Which was one of the subconscious problems our heroine had with our hero. He sensed when their disputes weren’t really about him. It wasn’t that he knew she was thinking of her former lover, the only one that she’d admit to having — he just knew when he’d conceivably been wrong, even when he couldn’t admit it in the moment, and it was outside of the purvey he considered her baggage, never considering he had any of his own. Since he wouldn’t engage with fights she turned into retreads, she thought he didn’t love her. There was some base comfort she at least expected, that he did not give. In her mind, he wasn’t allowing her the dignity of being right, was disdainful of her self-expression. A partner who won’t let the other self-express is on the fast track to masturbation. Then factor in how the partner didn’t know he was not allowing something in her — not only does that not negate it, it even made the problem worse. There was storytelling that must be common between partners for the thing to work. When both parties were unreasonable, mired in confusion, drowning in inflicted hurt, in shame, humiliation, the underlying story was what could bring them through. So it had to be agreed on.

There were countless ways he failed to meet another’s expectations. Some he passed by blithely unaware. Others he was made aware of relentlessly and punished for. Rarer, though it did happen, he was morally correct, and acted altruistically, and it still was not enough, because that wasn’t what the partner needed. It was weird but there was something in his PTSD that made him re-enact that which he’d pay anything to forget. If children were convinced they deserved punishment, then as adults they’d seek it out. It was like a dream of snails on gyroscopes — it was absurd and should not work, and yet the mind created it.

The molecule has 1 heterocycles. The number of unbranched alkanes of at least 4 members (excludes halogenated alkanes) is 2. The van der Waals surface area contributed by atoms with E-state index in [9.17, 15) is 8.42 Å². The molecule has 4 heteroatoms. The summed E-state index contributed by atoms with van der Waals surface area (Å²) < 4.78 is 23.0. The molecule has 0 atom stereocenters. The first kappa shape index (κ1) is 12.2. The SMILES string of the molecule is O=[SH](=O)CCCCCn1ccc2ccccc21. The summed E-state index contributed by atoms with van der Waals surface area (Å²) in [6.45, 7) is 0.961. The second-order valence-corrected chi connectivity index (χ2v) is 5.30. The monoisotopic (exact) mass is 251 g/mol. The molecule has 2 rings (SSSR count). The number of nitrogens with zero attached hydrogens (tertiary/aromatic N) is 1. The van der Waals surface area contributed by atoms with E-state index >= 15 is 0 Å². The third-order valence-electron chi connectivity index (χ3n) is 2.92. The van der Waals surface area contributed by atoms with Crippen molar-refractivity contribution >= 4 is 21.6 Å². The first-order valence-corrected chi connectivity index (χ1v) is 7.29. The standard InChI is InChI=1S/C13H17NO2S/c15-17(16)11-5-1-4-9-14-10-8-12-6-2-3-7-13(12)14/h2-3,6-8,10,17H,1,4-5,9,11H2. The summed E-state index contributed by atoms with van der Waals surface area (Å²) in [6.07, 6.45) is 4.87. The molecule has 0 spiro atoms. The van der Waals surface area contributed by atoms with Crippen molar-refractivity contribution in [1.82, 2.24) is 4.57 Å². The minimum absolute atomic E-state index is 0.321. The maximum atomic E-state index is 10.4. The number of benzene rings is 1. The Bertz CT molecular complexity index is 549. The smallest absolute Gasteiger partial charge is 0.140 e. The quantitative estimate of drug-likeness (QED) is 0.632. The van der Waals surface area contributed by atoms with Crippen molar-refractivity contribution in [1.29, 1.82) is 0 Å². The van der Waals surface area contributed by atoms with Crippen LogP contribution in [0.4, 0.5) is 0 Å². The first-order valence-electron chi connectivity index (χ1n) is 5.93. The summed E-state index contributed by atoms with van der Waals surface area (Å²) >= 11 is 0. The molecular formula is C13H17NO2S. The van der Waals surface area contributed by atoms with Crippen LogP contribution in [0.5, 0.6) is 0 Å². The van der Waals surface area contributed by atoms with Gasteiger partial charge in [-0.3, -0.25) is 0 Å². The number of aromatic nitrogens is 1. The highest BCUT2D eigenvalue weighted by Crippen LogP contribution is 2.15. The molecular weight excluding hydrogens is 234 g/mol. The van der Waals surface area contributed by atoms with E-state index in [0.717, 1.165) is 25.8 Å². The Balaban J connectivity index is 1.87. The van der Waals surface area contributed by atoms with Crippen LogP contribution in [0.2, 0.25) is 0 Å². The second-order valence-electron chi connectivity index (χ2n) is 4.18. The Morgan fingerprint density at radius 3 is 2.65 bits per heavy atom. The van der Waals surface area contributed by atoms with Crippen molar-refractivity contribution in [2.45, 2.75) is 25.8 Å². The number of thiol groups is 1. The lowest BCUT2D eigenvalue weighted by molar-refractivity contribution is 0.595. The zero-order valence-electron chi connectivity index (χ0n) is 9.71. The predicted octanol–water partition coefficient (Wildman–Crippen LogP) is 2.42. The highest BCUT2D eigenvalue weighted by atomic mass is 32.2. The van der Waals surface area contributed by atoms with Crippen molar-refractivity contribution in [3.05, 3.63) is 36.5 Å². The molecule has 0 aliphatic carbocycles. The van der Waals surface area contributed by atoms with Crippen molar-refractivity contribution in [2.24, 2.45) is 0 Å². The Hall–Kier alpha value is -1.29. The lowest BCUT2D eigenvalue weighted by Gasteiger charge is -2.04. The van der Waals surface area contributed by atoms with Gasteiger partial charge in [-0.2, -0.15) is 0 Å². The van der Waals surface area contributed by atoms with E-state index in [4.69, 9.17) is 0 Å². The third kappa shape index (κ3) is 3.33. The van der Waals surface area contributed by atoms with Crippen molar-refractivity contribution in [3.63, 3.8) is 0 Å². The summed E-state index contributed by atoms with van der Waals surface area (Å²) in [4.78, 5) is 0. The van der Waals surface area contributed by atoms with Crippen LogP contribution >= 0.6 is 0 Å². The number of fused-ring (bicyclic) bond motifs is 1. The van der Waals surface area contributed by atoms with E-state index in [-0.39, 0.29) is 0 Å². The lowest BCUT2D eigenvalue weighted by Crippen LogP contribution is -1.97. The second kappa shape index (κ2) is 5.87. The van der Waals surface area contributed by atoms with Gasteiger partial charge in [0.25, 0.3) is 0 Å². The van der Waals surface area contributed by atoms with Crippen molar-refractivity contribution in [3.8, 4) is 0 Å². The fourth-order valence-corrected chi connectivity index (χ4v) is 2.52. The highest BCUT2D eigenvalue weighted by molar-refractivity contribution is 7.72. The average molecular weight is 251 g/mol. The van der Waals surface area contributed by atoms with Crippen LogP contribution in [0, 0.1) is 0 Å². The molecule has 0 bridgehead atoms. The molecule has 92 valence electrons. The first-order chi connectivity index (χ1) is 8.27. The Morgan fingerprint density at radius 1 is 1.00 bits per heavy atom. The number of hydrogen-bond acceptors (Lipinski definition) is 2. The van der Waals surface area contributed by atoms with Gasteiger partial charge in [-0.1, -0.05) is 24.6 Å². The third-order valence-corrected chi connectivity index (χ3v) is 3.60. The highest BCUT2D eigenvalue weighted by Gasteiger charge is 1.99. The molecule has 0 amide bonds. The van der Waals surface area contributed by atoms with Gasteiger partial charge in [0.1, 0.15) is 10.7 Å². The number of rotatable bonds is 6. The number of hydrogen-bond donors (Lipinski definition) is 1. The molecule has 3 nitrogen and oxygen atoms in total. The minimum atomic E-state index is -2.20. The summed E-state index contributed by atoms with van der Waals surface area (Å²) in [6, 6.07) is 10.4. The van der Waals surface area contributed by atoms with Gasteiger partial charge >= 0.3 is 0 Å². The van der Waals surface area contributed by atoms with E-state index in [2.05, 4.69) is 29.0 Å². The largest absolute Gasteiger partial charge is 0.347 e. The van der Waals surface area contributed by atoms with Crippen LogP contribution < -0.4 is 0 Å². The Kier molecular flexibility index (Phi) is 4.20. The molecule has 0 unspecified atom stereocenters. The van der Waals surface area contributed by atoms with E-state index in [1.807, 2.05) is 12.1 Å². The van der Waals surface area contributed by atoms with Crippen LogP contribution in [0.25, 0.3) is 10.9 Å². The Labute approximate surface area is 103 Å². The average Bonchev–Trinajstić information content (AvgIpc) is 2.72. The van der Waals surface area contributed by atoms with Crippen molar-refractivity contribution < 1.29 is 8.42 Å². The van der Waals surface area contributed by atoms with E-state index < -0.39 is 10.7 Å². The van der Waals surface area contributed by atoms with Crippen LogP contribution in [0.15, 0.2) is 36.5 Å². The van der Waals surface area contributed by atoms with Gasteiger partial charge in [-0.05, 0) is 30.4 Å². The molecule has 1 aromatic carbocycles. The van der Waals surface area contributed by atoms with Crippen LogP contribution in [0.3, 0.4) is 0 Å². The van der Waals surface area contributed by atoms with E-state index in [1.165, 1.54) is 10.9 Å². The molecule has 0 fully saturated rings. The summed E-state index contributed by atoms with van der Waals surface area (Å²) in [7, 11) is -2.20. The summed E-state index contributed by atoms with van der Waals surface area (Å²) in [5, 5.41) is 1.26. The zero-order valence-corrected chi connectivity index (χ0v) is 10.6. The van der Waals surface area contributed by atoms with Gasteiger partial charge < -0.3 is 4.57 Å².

It was fun to go through life by what was permitted by our mighty vendors. We could not attempt to do anything that would lessen their take-home pay. We’d be some kind of target otherwise. If there was one thing we’d enjoy, it was having arbitrary limits set by corporate personhood.

Someone showed up at our door one day with news that was going to make this world just a little worse. Sometimes the news was much worse. One did not wish to be born during the worse times. “I’ll just wait for central heat and indoor plumbing if it’s all the same to you. No? I get a colonizing raid in Spring and a bunch of crippling slavery thereafter? (Sighs.)”

Waste came only to the children. That was one that set the dogs to fighting. A pile of innards salivating, it could save their lives.

Gardeners own the most sheds. The places where our stuff was stored was another thing to fight about. Behind the interested husbands were men in need of something better. That was why they were eager to put themselves out there. They despised the ones who had not this need. The ones who already had something better aren’t in need. Their frequency’s devoid of desperation. It really ticked off other men. In fact it activated their infancy. Since they were unpermitted to cry in front of others, they went on the attack. It was a steely shock the first time, then a callus formed to dull the hurt. It was a dreary repetition. Save us, evolution, from the bad repeated patterns! But it does not hear.